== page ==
Reviewed by Braxton M. Alfred, Emeritus professor of biological anthropology, University of British Columbia, Vancouver, BC V6T 2E9.
ATLAS OF EARTHby Alexa Stace. Milwaukee, WI: Gareth Stevens Publishing, 1999. 96 pages. Hardcover; $29.27. ISBN: 0836825055.
For those who still have lingering doubts about whether the earth is really flat, this book should settle the matter. There are numerous photographs from space showing the curvature of the earth. In addition, there are many photographs showing in more detail different geographical areas of the earth.
The book is divided into four parts: the living planet, earth in action, unseen forces, and snapshots of our world. Topics discussed and pictorially illustrated in the four sections include everything having to do with the earth. These include the air, mountains, bodies of water, ice regions, deserts, forests, and fertile land. To assist and educate the reader, there are a glossary, index, and bibliography (including videos and web sites).
This book does not have many pages, but the pages are large, measuring 10 by 14 inches. Given the reasonable price, the large pages, and the extensive color photographs and diagrams, this volume is a good value.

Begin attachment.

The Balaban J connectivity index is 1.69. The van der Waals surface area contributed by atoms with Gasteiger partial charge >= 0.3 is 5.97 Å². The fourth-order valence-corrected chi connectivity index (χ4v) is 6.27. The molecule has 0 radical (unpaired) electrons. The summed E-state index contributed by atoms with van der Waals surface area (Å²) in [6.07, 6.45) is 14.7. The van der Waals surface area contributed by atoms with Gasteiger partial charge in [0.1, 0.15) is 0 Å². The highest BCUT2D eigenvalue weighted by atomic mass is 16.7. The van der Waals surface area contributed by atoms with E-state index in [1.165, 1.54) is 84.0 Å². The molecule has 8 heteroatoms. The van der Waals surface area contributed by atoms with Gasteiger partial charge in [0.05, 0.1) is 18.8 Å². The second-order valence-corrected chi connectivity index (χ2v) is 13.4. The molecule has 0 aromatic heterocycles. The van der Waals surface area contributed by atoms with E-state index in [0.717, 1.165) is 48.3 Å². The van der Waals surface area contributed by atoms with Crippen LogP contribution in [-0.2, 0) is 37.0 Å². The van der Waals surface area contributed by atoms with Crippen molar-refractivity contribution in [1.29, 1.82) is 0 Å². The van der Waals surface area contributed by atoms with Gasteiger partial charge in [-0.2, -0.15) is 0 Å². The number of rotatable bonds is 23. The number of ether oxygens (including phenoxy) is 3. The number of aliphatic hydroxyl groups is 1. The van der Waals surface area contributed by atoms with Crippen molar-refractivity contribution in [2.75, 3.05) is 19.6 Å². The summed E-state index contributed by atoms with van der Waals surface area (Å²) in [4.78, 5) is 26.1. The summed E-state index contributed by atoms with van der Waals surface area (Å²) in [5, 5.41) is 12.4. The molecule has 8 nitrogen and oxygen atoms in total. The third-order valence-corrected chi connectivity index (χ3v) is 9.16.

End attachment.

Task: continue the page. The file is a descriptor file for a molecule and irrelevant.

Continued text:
Reviewed by Richard Ruble, John Brown University, Siloam Springs, AR 72761.
EARLY HUMANS: The Story of Scienceby Roy A. Gallant. Tarrytown, NY: Benchmark Books, 2000. 80 pages. Hardcover. ISBN 0761409602.
Gallant starts his investigation with the chapter "Where Did We Come From?" and believes that religion provides no answer because of its multitude of conflicting opinions. He writes that the history of humansí search for beginnings has passed from myth to philosophy to science. The empirical approach may have started with Xenophanes in the sixth century BC. His study of fossils led him to the conclusion that much habitable land had once been covered with water. During the Dark Ages, many people believed that fossils were the devilís unsuccessfully attempts to create animals.
Gallant gives the following history. Baron Georges Jean-Leopold-Nicolas-Frederic Cuvier was the first to relate fossil animal structure to their then living relatives, and thereby became the founder of paleontology. While he refused to accept an old idea, i.e., that plants and animals change over time, Charles Darwinís 1859 Origin of Species advanced that position, thereby shaking the world of science and religion. Darwinís "survival of the fittest" principle explained why 99 percent of all the species that have ever lived on Earth are now extinct. Nearly 100 years before Darwin, George-Louis Leclerc de Buffon had declared that the Earth had existed for millions of years, contradicting Bishop Ussherís biblical date of creation as 4004 BC. "Today virtually every biologist the world over accepts the idea of evolution as solid fact" although there is disagreement "about the ways evolution works" (p. 13).